Thatch

Thatch is the layer of living and dead stems, roots, and crowns that forms a type of blanket over the soil of your lawn. A small amount of thatch (one-half inch or less) is acceptable and even good for the lawn. But when thatch accumulates to over one-half inch, it can become one of a lawn’s most serious enemies.

KEEPS OUT THE GOOD & PROTECTS THE BAD – Like an old-time thatched roof, the thatch on your lawn creates a barrier which prevents the free movement of water, air, fertilizer, and insect controls into the soil. Since thatch is an ideal breeding ground for many diseases and turf-destroying insects, a heavy thatch layer can quickly become a serious problem.

GRASS CLIPPINGS NOT TO BLAME – Contrary to popular belief, grass clippings are not the prime cause of thatch build-up. Clippings are almost all water. Once dried, clippings add very little bulk to the thatch layer. Thatch is mainly made up of the heavier crowns, stems and roots. Clippings of moderate length can be left on the lawn without fear of quickly increasing the thatch layer.

REDUCES LAWN CARE EFFECTIVENESS – Heavy thatch prevents fertilizer and water from reaching the grass roots. This can result in a lawn that is thin, off-color, and prone to disease, insect, and drought problems.

You have two choices. – You can ignore the thatch, and hope it will decay before it does any harm. However, a thatch problem will almost always get worse with time, not better.

The second alternative – the option we most often recommend – is core aeration because it offers the least amount of disturbance to the healthy plants.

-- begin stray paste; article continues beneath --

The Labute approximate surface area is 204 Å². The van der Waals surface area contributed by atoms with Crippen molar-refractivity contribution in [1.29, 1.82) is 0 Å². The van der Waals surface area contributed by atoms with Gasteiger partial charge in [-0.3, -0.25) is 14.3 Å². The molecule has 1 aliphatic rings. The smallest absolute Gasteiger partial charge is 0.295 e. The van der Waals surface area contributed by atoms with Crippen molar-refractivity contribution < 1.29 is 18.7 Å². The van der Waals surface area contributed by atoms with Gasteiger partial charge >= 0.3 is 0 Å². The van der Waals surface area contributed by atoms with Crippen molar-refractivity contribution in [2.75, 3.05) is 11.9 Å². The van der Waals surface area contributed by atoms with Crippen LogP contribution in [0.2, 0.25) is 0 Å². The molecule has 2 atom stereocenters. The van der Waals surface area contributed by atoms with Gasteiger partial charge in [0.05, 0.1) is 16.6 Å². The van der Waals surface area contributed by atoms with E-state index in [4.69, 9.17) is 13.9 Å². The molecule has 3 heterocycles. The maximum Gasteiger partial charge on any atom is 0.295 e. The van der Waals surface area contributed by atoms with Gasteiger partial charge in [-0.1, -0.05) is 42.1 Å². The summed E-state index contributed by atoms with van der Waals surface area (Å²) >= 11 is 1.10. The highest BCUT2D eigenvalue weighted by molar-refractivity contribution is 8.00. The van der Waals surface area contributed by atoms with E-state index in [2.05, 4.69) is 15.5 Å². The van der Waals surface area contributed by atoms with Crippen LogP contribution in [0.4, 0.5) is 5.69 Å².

CORE AERATION – Simply put, core aeration is the mechanical removal of a small core of soil and thatch.

Core aeration benefits your lawn in three important ways: (1) it breaks through dense thatch and opens up the soil to permit free movement of water, fertilizer and air, (2) by extracting cores from every square foot of your lawn, core aeration relieves soil compaction and gives grass roots room to grow; (3) the soil cores break down and integrate into the thatch to speed up its decomposition.

Just one good core aeration can actually shrink your lawn’s water bill by as much as 50%. The reason is simple. With a heavy thatch build-up, most of the water sprinkled on the grass rims off your lawn, and down the street. Once we’ve core aerated, though, you’ll find that water run-off is all but eliminated – a lot less water will go a long way.

Another benefit is a stronger stand of grass. Roots will dig deeper into the soil and spread farther. This will help your lawn survive stress times of drought, high temperatures and normal foot traffic.

But of course the most important result of core aeration is a healthier, more beautiful, more lasting lawn.

Core aerate at least once a year. Bringing up cores is one of the most important forms of preventive maintenance you can give your lawn, and should be done at least once a year. Some lawns need to have this done twice a year. Talk to us – we’ll recommend the schedule that will help to relieve your thatch and compaction problems.

The plugs will disappear. Once core aerated, your lawn will be dotted with the little plugs we’ve pulled from the soil. These plugs will break apart and disappear into the lawn within a week or two.

© 1991 Focal Point Communications
© Ryan Turf-Care Equipment.

If you need more help or information with this topic or any other lawn or tree care questions, please contact us.

We believe everyone everywhere benefits from a connection with nature.